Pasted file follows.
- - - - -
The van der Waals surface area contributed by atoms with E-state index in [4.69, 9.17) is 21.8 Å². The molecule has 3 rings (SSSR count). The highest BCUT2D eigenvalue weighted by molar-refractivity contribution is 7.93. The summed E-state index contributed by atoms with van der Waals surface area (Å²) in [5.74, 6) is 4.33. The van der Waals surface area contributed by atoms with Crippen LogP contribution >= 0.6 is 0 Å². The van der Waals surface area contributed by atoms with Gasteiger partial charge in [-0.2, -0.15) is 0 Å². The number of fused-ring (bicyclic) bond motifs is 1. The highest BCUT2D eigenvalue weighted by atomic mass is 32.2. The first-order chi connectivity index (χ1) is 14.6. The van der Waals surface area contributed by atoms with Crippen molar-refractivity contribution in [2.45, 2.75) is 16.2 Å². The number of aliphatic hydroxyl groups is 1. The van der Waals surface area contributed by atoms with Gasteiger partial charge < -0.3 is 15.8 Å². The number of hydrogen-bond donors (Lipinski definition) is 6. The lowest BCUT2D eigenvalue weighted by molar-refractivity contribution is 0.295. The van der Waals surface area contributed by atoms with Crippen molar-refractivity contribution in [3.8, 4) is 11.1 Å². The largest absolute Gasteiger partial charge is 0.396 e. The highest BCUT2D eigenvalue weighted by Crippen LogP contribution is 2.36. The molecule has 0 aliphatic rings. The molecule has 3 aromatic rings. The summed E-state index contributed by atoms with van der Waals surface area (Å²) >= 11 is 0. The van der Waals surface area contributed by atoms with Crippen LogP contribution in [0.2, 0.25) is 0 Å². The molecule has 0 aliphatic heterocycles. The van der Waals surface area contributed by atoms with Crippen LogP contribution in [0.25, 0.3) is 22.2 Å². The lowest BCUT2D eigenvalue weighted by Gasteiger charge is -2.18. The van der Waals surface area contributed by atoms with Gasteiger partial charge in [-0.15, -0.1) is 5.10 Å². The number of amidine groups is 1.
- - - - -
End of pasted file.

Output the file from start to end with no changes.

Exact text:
The van der Waals surface area contributed by atoms with E-state index in [4.69, 9.17) is 21.8 Å². The molecule has 3 rings (SSSR count). The highest BCUT2D eigenvalue weighted by molar-refractivity contribution is 7.93. The summed E-state index contributed by atoms with van der Waals surface area (Å²) in [5.74, 6) is 4.33. The van der Waals surface area contributed by atoms with Crippen LogP contribution >= 0.6 is 0 Å². The van der Waals surface area contributed by atoms with Gasteiger partial charge in [-0.2, -0.15) is 0 Å². The number of fused-ring (bicyclic) bond motifs is 1. The highest BCUT2D eigenvalue weighted by atomic mass is 32.2. The first-order chi connectivity index (χ1) is 14.6. The van der Waals surface area contributed by atoms with Crippen molar-refractivity contribution in [2.45, 2.75) is 16.2 Å². The number of aliphatic hydroxyl groups is 1. The van der Waals surface area contributed by atoms with Gasteiger partial charge < -0.3 is 15.8 Å². The number of hydrogen-bond donors (Lipinski definition) is 6. The lowest BCUT2D eigenvalue weighted by molar-refractivity contribution is 0.295. The van der Waals surface area contributed by atoms with Crippen molar-refractivity contribution in [3.8, 4) is 11.1 Å². The largest absolute Gasteiger partial charge is 0.396 e. The highest BCUT2D eigenvalue weighted by Crippen LogP contribution is 2.36. The molecule has 0 aliphatic rings. The molecule has 3 aromatic rings. The summed E-state index contributed by atoms with van der Waals surface area (Å²) >= 11 is 0. The van der Waals surface area contributed by atoms with Crippen LogP contribution in [0.2, 0.25) is 0 Å². The molecule has 0 aliphatic heterocycles. The van der Waals surface area contributed by atoms with Crippen LogP contribution in [0.25, 0.3) is 22.2 Å². The lowest BCUT2D eigenvalue weighted by Gasteiger charge is -2.18. The van der Waals surface area contributed by atoms with Gasteiger partial charge in [-0.15, -0.1) is 5.10 Å². The number of amidine groups is 1.